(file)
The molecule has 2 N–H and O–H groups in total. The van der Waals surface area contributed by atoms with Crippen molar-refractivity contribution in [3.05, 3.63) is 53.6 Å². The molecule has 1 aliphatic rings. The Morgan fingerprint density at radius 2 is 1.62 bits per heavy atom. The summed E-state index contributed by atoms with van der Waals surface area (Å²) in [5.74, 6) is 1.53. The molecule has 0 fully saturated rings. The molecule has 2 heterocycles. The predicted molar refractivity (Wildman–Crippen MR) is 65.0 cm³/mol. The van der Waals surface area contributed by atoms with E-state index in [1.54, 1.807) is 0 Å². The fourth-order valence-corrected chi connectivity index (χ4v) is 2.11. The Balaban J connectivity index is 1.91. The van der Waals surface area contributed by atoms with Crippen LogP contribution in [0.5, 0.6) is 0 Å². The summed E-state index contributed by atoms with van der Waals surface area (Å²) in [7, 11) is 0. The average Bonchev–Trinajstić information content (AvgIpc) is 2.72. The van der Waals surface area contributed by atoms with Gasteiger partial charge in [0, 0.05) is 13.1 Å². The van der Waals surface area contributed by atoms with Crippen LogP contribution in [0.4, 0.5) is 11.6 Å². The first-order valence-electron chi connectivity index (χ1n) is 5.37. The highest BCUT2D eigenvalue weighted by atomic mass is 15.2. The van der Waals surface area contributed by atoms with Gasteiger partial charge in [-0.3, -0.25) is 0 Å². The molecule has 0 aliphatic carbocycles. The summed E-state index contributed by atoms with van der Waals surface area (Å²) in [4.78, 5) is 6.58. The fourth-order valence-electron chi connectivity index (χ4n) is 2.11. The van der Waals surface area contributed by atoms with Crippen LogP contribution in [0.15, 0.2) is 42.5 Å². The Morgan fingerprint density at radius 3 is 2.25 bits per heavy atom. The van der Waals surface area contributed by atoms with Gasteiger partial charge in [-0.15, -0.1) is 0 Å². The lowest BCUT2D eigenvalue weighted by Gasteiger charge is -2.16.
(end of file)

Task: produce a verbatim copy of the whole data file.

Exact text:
The molecule has 2 N–H and O–H groups in total. The van der Waals surface area contributed by atoms with Crippen molar-refractivity contribution in [3.05, 3.63) is 53.6 Å². The molecule has 1 aliphatic rings. The Morgan fingerprint density at radius 2 is 1.62 bits per heavy atom. The summed E-state index contributed by atoms with van der Waals surface area (Å²) in [5.74, 6) is 1.53. The molecule has 0 fully saturated rings. The molecule has 2 heterocycles. The predicted molar refractivity (Wildman–Crippen MR) is 65.0 cm³/mol. The van der Waals surface area contributed by atoms with E-state index in [1.54, 1.807) is 0 Å². The fourth-order valence-corrected chi connectivity index (χ4v) is 2.11. The Balaban J connectivity index is 1.91. The van der Waals surface area contributed by atoms with Crippen LogP contribution in [0.5, 0.6) is 0 Å². The summed E-state index contributed by atoms with van der Waals surface area (Å²) in [7, 11) is 0. The average Bonchev–Trinajstić information content (AvgIpc) is 2.72. The van der Waals surface area contributed by atoms with Gasteiger partial charge in [0, 0.05) is 13.1 Å². The van der Waals surface area contributed by atoms with Crippen LogP contribution in [0.4, 0.5) is 11.6 Å². The first-order valence-electron chi connectivity index (χ1n) is 5.37. The highest BCUT2D eigenvalue weighted by atomic mass is 15.2. The van der Waals surface area contributed by atoms with Gasteiger partial charge in [-0.3, -0.25) is 0 Å². The molecule has 0 aliphatic carbocycles. The summed E-state index contributed by atoms with van der Waals surface area (Å²) in [4.78, 5) is 6.58. The fourth-order valence-electron chi connectivity index (χ4n) is 2.11. The van der Waals surface area contributed by atoms with Crippen LogP contribution in [0.15, 0.2) is 42.5 Å². The Morgan fingerprint density at radius 3 is 2.25 bits per heavy atom. The van der Waals surface area contributed by atoms with Gasteiger partial charge in [-0.15, -0.1) is 0 Å². The lowest BCUT2D eigenvalue weighted by Gasteiger charge is -2.16.